Le massacre judiciaire de Srebrenica

Le jugement de la Cour internationale de justice (CIJ) concernant l’implication de la Serbie dans le massacre de musulmans bosniaques, à Srebrenica en 1995, provoque des réactions ambivalentes. D’une part, le fait qu’un tribunal international se soit prononcé sur la responsabilité d’un État dans une affaire de génocide est un progrès indéniable. D’autre part, la décision de la cour fait néanmoins partie de ces verdicts qui tentent de satisfaire tout le monde et de laisser les choses en place.

La Cour n’était pas censée décider de la responsabilité criminelle d’individus : c’est le rôle du Tribunal pénal international pour l’ex-Yougoslavie (TPIY). La CIJ, qui s’occupe plutôt des controverses entre les États, était confrontée à la revendication bosniaque que la Serbie est à l’origine du massacre de Srebrenica. Elle a statué que le génocide avait bien eu lieu, mais pas que la Serbie était responsable selon le droit international.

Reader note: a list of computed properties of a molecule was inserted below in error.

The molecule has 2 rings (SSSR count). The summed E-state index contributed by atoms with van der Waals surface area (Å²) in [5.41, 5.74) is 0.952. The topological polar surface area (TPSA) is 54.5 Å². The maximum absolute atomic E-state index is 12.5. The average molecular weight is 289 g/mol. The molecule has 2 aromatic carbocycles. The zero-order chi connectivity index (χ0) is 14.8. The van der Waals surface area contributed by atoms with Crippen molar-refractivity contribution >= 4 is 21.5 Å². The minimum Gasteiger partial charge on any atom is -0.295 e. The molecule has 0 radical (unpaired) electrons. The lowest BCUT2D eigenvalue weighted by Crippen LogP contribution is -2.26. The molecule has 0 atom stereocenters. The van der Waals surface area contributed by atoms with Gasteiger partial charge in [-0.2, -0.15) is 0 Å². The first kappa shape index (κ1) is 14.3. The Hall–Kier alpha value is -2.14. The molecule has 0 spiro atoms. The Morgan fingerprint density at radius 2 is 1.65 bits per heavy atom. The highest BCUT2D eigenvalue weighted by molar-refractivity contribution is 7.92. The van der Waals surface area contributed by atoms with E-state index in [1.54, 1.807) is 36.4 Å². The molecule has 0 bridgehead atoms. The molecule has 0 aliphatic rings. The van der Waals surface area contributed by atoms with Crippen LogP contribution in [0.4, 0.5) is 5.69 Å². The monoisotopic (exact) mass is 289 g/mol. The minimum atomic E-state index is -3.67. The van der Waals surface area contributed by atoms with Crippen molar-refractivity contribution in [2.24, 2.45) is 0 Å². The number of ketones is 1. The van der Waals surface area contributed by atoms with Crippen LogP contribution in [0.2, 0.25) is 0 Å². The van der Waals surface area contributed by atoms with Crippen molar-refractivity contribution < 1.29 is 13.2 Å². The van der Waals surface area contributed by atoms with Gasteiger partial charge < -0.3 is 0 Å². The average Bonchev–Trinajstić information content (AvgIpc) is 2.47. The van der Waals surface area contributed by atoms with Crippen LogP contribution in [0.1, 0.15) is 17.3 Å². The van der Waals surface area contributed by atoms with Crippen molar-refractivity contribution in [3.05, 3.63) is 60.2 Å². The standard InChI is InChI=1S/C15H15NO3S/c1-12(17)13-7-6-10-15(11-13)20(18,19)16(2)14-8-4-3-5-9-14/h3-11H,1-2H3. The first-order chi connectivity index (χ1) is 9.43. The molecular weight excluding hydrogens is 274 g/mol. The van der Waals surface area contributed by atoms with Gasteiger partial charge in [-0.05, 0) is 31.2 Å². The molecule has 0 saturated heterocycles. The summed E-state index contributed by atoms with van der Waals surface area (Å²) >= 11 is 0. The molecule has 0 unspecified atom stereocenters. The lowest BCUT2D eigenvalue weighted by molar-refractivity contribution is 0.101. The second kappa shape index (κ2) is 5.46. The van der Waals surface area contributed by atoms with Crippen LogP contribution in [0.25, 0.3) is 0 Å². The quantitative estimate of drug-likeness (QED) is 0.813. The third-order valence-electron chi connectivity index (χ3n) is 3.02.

D’après la Cour, les généraux serbes coupables de ce génocide, les divers Mladic et autres Krstic, n’agissaient pas pour la Serbie et ne recevaient pas non plus d’instructions spéciales de Belgrade. Le génocide ne peut donc être imputé à la Serbie, même si son gouvernement versait des salaires à Mladic et à ses collègues et qu’il leur apportait un soutien financier et militaire. La Serbie n’était pas non plus coupable de complicité, car bien qu’elle exerçait une influence considérable sur Mladic et ses partisans, elle ne savait pas qu’un tel crime était commis.

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